Rather than cross Bryniau Gleision, I contoured behind it, with the going alternately wet and dry, as I kept hitting strips of land with limestone beneath them. There was a constant buzz of dirt bikes around here, and despite the bog, it appeared to be a popular area for walking too. I ascended slightly and entered the Ystrad Quarry area. This had worried me a bit on the map, as it appeared to cut right through my route. A bit of research of Google sattelite images told a different story though - there appeared to be no fence around the quarry, and you could walk through most of the area, although there were one or two holes to watch out for. At one point, I approached what appeared to be a block of white quartz, only to find out it was an old mattress . On the whole though, there was barely any fly tipping at all in the quarry area, which was a pleasant surprise.
Is it a block of quartz? No, it's a manky mattress:
Excavation at Ystrad Quarry:
Passing between a couple of large excavations, I was soon on the other side of the quarry, and heading for a prominent pointy summit. I thought I would be able to spot the real summit from here. The ground was now all underlain by limestone, and was quite dry. Most of the shake holes marked on the map were fairly benign looking hollows, but I'm sure one or two were probably very deep.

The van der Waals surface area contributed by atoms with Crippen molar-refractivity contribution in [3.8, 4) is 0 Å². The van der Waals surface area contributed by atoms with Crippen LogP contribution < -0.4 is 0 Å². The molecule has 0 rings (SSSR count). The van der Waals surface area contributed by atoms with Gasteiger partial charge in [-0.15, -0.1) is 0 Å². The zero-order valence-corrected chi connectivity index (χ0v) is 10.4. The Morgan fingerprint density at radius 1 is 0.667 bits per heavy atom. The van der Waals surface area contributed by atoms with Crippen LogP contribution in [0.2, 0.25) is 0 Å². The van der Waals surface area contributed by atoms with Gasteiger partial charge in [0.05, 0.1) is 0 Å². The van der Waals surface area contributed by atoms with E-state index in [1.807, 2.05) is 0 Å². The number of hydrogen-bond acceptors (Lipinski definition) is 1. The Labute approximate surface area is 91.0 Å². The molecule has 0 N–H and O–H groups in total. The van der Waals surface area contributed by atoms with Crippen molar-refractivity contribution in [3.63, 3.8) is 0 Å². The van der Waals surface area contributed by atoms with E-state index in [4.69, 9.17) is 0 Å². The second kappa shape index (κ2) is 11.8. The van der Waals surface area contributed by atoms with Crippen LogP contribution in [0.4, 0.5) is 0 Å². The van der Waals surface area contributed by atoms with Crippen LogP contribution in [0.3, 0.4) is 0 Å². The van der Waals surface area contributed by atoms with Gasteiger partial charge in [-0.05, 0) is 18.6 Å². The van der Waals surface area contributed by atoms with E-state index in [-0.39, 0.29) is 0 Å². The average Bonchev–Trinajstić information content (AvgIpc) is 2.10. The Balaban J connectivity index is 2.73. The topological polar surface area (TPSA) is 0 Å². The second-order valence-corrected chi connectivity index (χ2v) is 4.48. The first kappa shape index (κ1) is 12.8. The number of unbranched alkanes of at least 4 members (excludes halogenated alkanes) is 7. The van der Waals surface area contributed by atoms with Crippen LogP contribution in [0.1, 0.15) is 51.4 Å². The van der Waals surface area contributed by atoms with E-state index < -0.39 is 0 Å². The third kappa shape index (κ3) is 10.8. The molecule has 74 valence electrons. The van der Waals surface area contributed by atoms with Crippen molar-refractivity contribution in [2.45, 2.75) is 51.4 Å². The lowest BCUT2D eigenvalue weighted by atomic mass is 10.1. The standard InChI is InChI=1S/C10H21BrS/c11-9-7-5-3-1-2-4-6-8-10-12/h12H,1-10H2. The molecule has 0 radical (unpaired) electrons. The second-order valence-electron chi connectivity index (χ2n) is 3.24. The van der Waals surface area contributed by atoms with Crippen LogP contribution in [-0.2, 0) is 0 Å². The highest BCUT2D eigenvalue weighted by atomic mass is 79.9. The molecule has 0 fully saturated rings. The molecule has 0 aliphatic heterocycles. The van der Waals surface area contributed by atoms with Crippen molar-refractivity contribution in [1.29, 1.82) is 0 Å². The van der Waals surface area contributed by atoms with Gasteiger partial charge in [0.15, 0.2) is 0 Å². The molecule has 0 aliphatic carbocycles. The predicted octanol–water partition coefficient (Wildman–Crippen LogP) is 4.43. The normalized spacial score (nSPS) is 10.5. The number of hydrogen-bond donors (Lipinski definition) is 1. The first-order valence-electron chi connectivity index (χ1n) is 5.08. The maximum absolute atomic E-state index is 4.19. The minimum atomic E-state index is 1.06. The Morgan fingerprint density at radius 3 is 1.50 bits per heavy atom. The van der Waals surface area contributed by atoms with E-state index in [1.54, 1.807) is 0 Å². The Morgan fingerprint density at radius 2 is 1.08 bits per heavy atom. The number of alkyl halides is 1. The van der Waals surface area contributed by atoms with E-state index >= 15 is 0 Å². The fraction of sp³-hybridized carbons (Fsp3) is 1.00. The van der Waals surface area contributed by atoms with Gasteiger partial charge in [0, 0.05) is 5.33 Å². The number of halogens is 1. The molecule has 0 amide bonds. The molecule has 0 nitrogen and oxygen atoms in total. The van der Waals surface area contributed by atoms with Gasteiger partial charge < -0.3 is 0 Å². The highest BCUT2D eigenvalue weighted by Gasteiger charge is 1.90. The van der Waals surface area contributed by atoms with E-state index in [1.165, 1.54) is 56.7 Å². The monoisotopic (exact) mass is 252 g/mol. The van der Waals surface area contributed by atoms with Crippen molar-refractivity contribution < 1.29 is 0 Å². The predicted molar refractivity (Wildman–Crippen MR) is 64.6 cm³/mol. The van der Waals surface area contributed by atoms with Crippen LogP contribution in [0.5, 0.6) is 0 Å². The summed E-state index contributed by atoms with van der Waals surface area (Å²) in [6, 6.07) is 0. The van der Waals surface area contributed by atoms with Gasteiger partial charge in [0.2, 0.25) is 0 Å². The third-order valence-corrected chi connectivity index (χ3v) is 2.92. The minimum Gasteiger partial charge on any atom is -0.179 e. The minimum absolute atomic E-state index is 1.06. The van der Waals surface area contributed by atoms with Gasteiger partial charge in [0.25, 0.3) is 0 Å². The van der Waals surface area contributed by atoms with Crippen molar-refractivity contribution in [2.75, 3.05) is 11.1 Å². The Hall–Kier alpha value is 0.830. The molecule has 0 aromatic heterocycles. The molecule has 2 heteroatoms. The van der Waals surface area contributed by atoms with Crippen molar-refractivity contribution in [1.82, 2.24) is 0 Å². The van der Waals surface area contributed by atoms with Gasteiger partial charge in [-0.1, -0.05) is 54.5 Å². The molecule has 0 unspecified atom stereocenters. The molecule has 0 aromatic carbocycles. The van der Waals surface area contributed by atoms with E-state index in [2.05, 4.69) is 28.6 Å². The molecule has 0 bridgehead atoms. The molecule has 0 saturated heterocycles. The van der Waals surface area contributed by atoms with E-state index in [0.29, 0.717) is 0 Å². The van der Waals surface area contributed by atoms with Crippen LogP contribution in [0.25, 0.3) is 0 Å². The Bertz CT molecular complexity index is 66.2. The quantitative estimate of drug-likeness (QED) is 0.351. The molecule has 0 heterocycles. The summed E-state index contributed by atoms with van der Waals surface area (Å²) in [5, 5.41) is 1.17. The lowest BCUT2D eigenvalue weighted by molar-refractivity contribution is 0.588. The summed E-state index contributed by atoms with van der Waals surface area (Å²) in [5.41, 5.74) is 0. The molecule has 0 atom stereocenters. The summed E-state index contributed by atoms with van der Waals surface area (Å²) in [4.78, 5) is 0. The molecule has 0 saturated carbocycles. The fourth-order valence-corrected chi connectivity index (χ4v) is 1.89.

On my little pointy summit, I was surprised to find the trig pillar of the actual summit a very short distance away, along with a couple of large cairns and some ponies. I had another break here, as it was pleasantly deserted and the sound of revving engines was reasonably distant.
Pen y Fan and Corn Du from Cefn yr Ystrad:
SE across Mynydd Llangynidr to Ebbw Vale:
I partially retraced my steps, then cut a little NE to reach the edge of the forest. Crossing the centre of the quarry area, I was in the middle of some serious scrambler/quad biking activity. On the far side of the quarry, I climbed a fence into a field, and walked to the edge of the woods. The path I was trying to join appeared to be at the bottom of a cliff, so I followed the edge north until I found a suitable place to descend. It was still very steep though.
Head of Dyffryn Crawnon:
Dyffryn Crawnon and Tor y Foel:
Steep descent to the old tramway:
The path turned out to be the upper part of the old Brynoer tramway that I'd followed up to the youth hostel the previous evening. It was used to bring limestone down from the quarry I had just walked through to the canal at Talybont, and descended the side of the hill at pretty much an even gradient the whole way. I had joined at an interesting bit where it negotiated some cliffs at the head of the valley.
Narrow section of tramway: